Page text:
Whether a contractor’s clients are in the mountains with lots of snow or in a dry and warmer climate, their roofing material needs to protect them and their assets from harsh weather. Different climates call for different roofing materials and roofing solutions.
Although the design of a roof depends on the desired look of the property, its first—and most important—job is to keep them dry.
A variety of materials are available for flat roof applications. Some products seem to be suited better to certain climate zones. For example, if a contractor’s clients have buildings in drier and warmer climates, such as the Southwest, they have a couple options that will hold up best.
Thermoplastic polyolefin (T
PO) is an excellent choice for the Southwest because it is available in white and holds up well in dry heat.
The other option is spray polyurethane foam with elastomeric coatings. Because a polyurethane foam roofing system is seamless and is covered by a reflective elastomeric coating, it greatly reduces the risk of thermal shock for buildings located in areas such as Southern California and Arizona. Thermal shock occurs when rain falls on a roof that has been baking in the sun. The rain rapidly draws heat out of the roofing material, causing it to rapidly contract as it cools. This can cause the roofing material to crack because it is shrinking on the surface faster than the bottom can accommodate.
In climates that are cooler and wetter, polyvinyl chloride (PVC) is preferable to avoid shrinkage, and where it is more humid or colder (possibly with snow), silicone would be a better coating for application over spray polyurethane foam.
Other roofing materials, such as ethylene propylene diene terpolymer (EPDM), serve well in a variety of climates. In addition, atactic polypropylene (APP) modified bitumen or styrene-butadiene-styrene (SBS) modified bitumen are widely used torch-down products (now available in self-adhered), and are suitable for use in virtually any climate zon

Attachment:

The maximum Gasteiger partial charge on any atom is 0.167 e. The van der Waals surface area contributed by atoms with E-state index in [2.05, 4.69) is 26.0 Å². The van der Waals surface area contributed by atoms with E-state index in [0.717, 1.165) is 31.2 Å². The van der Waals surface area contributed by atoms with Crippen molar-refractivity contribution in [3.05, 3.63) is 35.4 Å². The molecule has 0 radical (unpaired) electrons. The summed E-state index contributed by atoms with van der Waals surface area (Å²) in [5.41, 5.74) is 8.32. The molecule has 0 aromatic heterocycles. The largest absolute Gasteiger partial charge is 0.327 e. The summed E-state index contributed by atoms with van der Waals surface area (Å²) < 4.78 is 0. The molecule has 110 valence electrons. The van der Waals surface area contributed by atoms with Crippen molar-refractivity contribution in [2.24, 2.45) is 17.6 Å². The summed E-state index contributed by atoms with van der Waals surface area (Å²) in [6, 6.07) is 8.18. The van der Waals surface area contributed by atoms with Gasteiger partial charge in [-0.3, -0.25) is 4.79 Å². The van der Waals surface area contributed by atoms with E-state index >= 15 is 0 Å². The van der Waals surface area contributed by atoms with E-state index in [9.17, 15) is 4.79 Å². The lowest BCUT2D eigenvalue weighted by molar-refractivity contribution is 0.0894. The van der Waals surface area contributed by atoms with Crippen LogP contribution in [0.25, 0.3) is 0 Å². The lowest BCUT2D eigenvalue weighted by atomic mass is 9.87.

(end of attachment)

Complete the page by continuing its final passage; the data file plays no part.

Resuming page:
Pitched roofs are the most common roofing system and do well in all climates; however, like flat roofs, it depends on the material a contractor chooses to use as well as the pitch of the roof (steeper for snowy climates, lower for temperate zones).
For example, if a contractor’s clients are in a cooler climate with moisture, wood shake would be a great option because the shakes won’t dry out and crack like they would in a dry and warmer climate.
Unlike flat roofs, many materials for pitched roofs work well in every climate zone (e.g., shingle and metal roofs). In the United States, tile roofs are generally installed in drier, warmer climates such as Arizona, Southern California and Nevada. However, in Europe, tile is installed in snowy climates as well. Slate historically has been used for roofing in cooler climate zones.
No matter what material a contractor uses, the pitch of the roof will have the most impact in different climates. In snow country, generally a steeper pitch works well to ensure that snow will slide off the roof. In more temperate zones, a lower pitch (4 6:12) works quite well because it reduces the cost of the truss system, provides visibility for the roof surface and sheds water.
Eric Skoog is president of Arizona-based SUNVEK. For more information, visit sunvekroofing.com.